Flattening the bankruptcy curve: Why IBC cases may surge post-lockdown

illustration: Binay Sinha
Two American professors, Kenneth Ayotte and David Skeel, recently expounded in an opinion piece in Wall Street Journal why there is a need to flatten the bankruptcy curve as businesses reel from the aftereffects of the pandemic. A surge in pandemic-triggered insolvency and bankruptcy cases are expected in India in the post-lockdown period. Experts, however, feel just suspending initiation of new cases for a certain period is not enough to safeguard the IBC framework from the onslaught of pandemic-related cases.

“Unless there is activity and effort to revive the corporate debtor, the problem will be aggravated by the end of the suspension period. It will cause greater financial loss to banks and financial institutions,” says Shardul Shroff, executive chairman, Shardul Amarchand Mangaldas & Co.

Shroff is in favour of introducing a new chapter to the Insolvency and Bankruptcy Code (IBC) with temporary provisions. There is a need to develop a long-term finance institution with the help of global forces to build a World Bank-type institution for distressed assets, he says.

“Currently, the World Bank, the Asian Development Bank,  and other global institutions have merely functioned to lend to commercial enterprises or countries for new or continuing investments. They have to now focus on global revival, and managerial expertise in times of crisis, rather than lending,” he adds.

Some experts feel the IBC proceedings could be the means to restructure or revive some fundamentally viable business whose operations and financial balance has been rendered fragile because of the pandemic.

L Viswanathan, partner, Cyril Amarchand Mangaldas, is in favour of deploying the debt restructuring framework under the RBI Stressed Assets Directions. “This framework can be strengthened further to provide for a framework as closely aligned to the IBC as possible,” he says.

Other regulators could recognise this framework and align their regulations with it, he adds. “Strengthening the RBI framework by introducing a pre-pack regime is the need of the hour,” says Viswanathan.

Suharsh Sinha, partner, AZB& Partners, agrees the IBC provides promoters with an effective tool for restructuring mounting debt. “As long as promoters are not 29A debarred and are open to competition from rival bidders, they can effectively use the IBC to reduce the debt burden by filing voluntarily,” he says. Besides, an IBC proceeding gives the company a moratorium on any debt enforcement and the provision of essential goods and services cannot be terminated.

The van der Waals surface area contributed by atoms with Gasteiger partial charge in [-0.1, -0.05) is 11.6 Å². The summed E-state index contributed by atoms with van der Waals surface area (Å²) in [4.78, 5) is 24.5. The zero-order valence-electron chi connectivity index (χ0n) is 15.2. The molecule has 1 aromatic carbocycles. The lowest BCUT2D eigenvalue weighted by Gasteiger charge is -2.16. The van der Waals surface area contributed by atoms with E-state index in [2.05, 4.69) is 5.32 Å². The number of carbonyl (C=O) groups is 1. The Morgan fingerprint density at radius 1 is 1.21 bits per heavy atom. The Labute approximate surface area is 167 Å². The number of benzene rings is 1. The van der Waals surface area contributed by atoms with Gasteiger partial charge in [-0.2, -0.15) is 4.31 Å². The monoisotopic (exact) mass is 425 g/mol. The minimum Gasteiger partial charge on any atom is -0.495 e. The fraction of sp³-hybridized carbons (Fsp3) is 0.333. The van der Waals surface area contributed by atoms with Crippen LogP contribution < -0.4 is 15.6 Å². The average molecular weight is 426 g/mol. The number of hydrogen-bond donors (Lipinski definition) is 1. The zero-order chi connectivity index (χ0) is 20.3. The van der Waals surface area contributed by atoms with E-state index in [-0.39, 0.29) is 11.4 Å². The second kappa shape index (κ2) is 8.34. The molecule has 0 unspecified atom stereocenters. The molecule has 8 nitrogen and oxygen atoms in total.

Sinha is of the view the government consider amendments to the IBC to introduce the pre-pack mechanism to enable stakeholders to devise restructuring proposals, which only need formal court approval once the IBC suspension is revoked.

To flatten the bankruptcy curve, Vijay K Singh, senior partner, Singh & Associates, suggests emphasis should be on triggering insolvency proceedings only in those cases where resolution is practicable. “IBC proceedings should not substitute recovery proceedings,” he adds.

Experts, however, differ on the length of the post-lockdown suspension period. While most expect it to last for six months, Singh feels given the overall adverse effect on business, the suspension period must be until March 2021.

Nikhil Shah, managing director, Alvarez & Marsal India, too, feels that the impact of Covid-19 may last for a prolonged period — six months or longer. “Considering this, it would be prudent for businesses to recapitalise especially those that are highly levered,” he says.

Shreya Prakash, a Delhi-based lawyer, suggests the government should try to create a consent-based moratorium on debt enforcement scheme, as has been introduced in New Zealand. “Where a moratorium cannot be agreed upon the government should allow recourse to IBC proceedings,” she adds.


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